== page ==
Lessons in Networking: The Ultimate No-No
By Veronika (Ronnie) Noize, the Marketing Coach
Networking is a great way to get your business and your name known, find new potential strategic partners, and to surface some prospects. But networking isn't just about finding prospects. You know that, and I know that. Pretty much everyone in business knows that, right?
I was at a business networking event last night, ready to meet lots of new people to add to my ever-growing network of colleagues, clients, alliance partners, prospects, and contacts.
I spoke to another marketing professional, and we chatted about getting together so that we could refer to each other. (Hey, not every person who wants marketing help wants to work with ME, so I like to have a few good marketing experts in my network to whom I can refer with confidence.)
I traded jokes and business cards with a charming husband-and-wife life insurance sales team. I have a great relationship with my own insurance guy, but he isn't right for everyone, so I was happy to spend a few minutes getting to know these two nice people. I will definitely send business their way.
And then I was approached by one of the smiling hosts of the networking event. She asked me what I do (although I got the feeling that she didn't listen to my response), and asked me for my card.
Then she asked me if I had heard of a certain type of make up and skin care line that is sold exclusively through personal sales reps. I said yes, and mentioned that I was wearing a lipstick from that line at that very moment.
Her smile turned into pursed lips, and a crease appeared between her eyebrows as she looked at me for a moment. Then she (rather abruptly) asked the name of my sales rep.
You probably won't believe this, but she returned my business card to me, because (and I'm just paraphrasing here) she had no reason to keep it if I was already working with a competitor.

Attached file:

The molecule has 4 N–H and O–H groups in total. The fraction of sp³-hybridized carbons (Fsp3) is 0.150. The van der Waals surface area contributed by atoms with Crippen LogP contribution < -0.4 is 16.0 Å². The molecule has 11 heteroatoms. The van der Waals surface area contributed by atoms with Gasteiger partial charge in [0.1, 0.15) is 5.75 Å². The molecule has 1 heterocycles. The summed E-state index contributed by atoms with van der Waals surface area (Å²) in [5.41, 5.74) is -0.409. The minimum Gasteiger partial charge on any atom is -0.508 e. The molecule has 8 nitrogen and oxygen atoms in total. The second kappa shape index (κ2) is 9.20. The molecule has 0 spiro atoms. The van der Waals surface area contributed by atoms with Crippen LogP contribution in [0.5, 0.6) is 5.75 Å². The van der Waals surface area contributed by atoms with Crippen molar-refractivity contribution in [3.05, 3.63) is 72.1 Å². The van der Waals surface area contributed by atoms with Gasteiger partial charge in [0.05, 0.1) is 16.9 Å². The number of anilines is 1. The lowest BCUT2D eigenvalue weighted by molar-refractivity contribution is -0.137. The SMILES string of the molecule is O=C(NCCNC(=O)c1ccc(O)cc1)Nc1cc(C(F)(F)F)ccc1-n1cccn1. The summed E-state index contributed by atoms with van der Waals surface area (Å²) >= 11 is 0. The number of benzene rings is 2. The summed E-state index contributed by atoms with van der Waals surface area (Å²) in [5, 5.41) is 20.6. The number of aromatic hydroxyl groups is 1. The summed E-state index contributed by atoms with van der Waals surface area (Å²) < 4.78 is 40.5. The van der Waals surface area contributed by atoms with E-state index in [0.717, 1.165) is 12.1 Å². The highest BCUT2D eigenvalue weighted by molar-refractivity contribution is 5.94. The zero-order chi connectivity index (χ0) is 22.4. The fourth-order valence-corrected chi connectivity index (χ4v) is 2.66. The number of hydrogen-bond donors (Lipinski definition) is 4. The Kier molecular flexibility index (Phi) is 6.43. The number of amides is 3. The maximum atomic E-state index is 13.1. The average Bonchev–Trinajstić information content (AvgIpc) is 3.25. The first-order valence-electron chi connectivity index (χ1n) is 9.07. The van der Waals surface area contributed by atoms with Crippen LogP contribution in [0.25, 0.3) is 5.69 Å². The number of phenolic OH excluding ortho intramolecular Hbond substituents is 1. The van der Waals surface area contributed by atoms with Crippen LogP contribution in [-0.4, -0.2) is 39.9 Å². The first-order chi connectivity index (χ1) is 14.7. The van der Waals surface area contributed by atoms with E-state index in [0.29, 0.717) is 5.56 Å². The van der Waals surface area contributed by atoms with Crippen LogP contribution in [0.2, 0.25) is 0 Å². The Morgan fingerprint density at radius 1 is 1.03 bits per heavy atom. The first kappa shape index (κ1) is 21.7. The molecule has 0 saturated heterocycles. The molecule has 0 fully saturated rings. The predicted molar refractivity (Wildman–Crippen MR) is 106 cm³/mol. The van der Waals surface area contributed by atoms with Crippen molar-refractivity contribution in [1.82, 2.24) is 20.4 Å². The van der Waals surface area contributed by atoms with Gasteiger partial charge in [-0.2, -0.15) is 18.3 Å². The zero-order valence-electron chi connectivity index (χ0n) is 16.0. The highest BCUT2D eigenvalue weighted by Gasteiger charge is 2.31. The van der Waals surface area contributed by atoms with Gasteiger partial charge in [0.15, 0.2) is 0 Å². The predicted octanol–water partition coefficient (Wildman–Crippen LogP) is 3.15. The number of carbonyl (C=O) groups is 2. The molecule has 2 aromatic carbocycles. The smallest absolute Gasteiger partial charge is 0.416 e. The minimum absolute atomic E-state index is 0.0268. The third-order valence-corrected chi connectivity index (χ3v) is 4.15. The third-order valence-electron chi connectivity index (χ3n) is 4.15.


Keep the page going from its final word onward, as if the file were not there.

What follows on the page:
No interest in finding out whether I might have anything to offer HER.
No interest in asking if I knew anyone who meets her ideal client profile (and who may not want to work with my sales rep, because of location, age, personality, or whatever reason).
No interest in getting to know me, period, because she saw no immediate sales potential in me.
I don't think I need a crystal ball to predict that this woman is not going to win the "Networker of the Year" award. And she isn't doing her business any favors, either.
Because networking isn't about making sales or setting up sales appointments on the spot -- it's about developing relationships. It's about becoming known, liked, and trusted.
It is not about what I will buy from you right now, or what you will buy from me tomorrow, it is about adding resources to our business tool boxes. And those resources are so much more than just one-time sales (and they certainly contribute to sales); they are intangibles like support, referrals, suggestions, introductions, tips, information, mentoring, advice, and alliances.
The bottom line is this: The value of networking isn't in the potential of an on-the-spot sale -- it's the relationship.
The woman who returned my card saw no value in knowing me. She had no idea how very many people I know, how open I was to referring to her, and how access to my network could help her build her business. And now, she will never find out.
That's a networking lesson worth learning.
About the author
Veronika (Ronnie) Noize, the Marketing Coach, is a successful Vancouver, WA-based entrepreneur, author, speaker, and coach who helps small businesses attract more clients and double their business in just 30 minutes a day. Ronnie's web site is a comprehensive resource with free articles and valuable marketing tools for small office/home office business professionals. Visit her web site at www.VeronikaNoize.com, or call her at 360-882-1298.
Lessons in Networking: The Ultimate No-No © 2005 Veronika Noize. All rights reserved
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